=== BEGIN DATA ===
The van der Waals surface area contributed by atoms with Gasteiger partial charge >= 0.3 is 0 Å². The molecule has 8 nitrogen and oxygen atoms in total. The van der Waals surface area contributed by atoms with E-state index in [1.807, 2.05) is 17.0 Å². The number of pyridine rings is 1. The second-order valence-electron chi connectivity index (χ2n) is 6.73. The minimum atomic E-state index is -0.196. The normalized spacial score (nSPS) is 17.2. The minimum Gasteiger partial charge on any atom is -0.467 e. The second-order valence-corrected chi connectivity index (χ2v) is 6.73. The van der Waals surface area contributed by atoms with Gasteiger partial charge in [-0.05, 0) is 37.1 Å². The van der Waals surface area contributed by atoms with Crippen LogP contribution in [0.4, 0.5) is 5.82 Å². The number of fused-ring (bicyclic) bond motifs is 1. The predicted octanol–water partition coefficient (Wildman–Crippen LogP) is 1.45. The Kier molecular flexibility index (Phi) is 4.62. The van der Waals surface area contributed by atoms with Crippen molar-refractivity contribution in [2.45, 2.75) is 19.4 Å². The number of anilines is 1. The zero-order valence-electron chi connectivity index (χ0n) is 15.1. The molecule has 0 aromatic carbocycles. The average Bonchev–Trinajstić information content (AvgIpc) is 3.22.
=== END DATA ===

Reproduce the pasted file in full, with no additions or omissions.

The van der Waals surface area contributed by atoms with Gasteiger partial charge >= 0.3 is 0 Å². The molecule has 8 nitrogen and oxygen atoms in total. The van der Waals surface area contributed by atoms with E-state index in [1.807, 2.05) is 17.0 Å². The number of pyridine rings is 1. The second-order valence-electron chi connectivity index (χ2n) is 6.73. The minimum atomic E-state index is -0.196. The normalized spacial score (nSPS) is 17.2. The minimum Gasteiger partial charge on any atom is -0.467 e. The second-order valence-corrected chi connectivity index (χ2v) is 6.73. The van der Waals surface area contributed by atoms with Gasteiger partial charge in [-0.05, 0) is 37.1 Å². The van der Waals surface area contributed by atoms with Crippen LogP contribution in [0.4, 0.5) is 5.82 Å². The number of fused-ring (bicyclic) bond motifs is 1. The predicted octanol–water partition coefficient (Wildman–Crippen LogP) is 1.45. The Kier molecular flexibility index (Phi) is 4.62. The van der Waals surface area contributed by atoms with Crippen molar-refractivity contribution in [2.45, 2.75) is 19.4 Å². The number of anilines is 1. The zero-order valence-electron chi connectivity index (χ0n) is 15.1. The molecule has 0 aromatic carbocycles. The average Bonchev–Trinajstić information content (AvgIpc) is 3.22.